Lights on

by Eric Berard

Being blinded by upcoming traffic headlights that are too strong can be as dangerous for a truck driver as it is for a motorist following a truck not being able to see the taillights at the rear of a trailer. Too much light can be as bad as too little; it’s a matter of balance and choices.

A choice that fleets encounter when it comes to lighting is opting for regular incandescent bulbs or light-emitting diode (LED) lamps. The latter have become increasingly popular in spite of their higher cost, because of the numerous benefits they provide: they draw less current, last longer, are generally brighter, and less vulnerable to vibrations. Incandescent bulbs also have advantages, including a major one in a country that can be snowy almost six months a year: they generate heat that can melt snow and ice so visibility isn’t compromised.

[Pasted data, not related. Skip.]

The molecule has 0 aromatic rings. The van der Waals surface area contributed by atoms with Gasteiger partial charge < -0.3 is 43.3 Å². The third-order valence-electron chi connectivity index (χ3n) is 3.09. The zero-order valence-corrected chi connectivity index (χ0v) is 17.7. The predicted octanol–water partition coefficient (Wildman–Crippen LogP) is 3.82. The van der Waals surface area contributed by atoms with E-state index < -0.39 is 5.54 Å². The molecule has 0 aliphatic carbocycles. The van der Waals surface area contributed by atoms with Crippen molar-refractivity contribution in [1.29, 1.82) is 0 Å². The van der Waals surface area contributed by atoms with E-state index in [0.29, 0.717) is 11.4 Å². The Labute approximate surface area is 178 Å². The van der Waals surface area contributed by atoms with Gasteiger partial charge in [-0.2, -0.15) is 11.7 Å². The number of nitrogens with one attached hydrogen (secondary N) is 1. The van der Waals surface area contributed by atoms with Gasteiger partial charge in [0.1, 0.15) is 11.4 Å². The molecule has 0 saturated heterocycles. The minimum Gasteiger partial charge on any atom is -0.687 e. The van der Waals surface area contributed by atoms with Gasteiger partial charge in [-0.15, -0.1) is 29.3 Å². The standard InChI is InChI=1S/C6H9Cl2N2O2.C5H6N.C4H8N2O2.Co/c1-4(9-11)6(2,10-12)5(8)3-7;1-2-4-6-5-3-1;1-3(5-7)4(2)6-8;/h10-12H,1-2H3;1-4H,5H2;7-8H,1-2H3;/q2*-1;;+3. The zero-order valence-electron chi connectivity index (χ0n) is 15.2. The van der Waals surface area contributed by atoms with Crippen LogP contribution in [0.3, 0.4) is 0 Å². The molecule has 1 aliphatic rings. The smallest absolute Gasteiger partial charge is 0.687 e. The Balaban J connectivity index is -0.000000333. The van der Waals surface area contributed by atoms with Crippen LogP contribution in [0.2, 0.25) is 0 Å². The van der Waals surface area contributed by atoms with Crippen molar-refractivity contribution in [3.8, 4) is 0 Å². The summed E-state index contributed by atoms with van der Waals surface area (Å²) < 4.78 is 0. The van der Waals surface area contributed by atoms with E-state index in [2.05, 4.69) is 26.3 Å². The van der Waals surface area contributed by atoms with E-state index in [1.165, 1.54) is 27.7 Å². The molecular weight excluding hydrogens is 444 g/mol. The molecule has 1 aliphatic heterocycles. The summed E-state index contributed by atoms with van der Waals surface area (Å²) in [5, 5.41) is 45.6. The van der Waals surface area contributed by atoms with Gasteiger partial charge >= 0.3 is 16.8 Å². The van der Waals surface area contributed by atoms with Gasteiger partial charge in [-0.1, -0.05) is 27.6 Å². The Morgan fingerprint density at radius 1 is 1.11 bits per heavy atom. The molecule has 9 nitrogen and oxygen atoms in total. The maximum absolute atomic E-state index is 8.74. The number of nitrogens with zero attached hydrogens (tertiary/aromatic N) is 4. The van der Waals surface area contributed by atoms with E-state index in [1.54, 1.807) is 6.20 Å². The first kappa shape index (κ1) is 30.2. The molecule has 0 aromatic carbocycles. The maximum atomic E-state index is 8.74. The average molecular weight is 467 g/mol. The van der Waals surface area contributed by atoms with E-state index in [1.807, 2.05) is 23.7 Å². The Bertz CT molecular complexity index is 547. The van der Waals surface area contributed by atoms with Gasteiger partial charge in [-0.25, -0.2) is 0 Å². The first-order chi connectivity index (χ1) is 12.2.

According to Mark Russell, professor and program coordinator, truck and coach technician apprentice at Fanshawe College in London, Ont., fleet managers shouldn’t be in a one-size-fits-all state of mind when it comes to lighting purchases. It depends on where lights are located on the truck. For instance, he prefers high-intensity discharge (HID) halogen incandescent lamps for headlights in most applications. They tend to have a longer range than LEDs and won’t get blocked by snow, thanks to the heat they generate.

Stephane Ferland, major account manager at Centre du Camion Ste-Marie, an Uptime Certified Volvo and Mack dealer in Boucherville, Que., is of a similar opinion.

Though he admits the popularity of LED headlights is ever growing among fleets and owner-operators, Ferland says they provide “more luminosity, but on a shorter distance, with a wider beam,” which allows better visibility around the front area of the truck.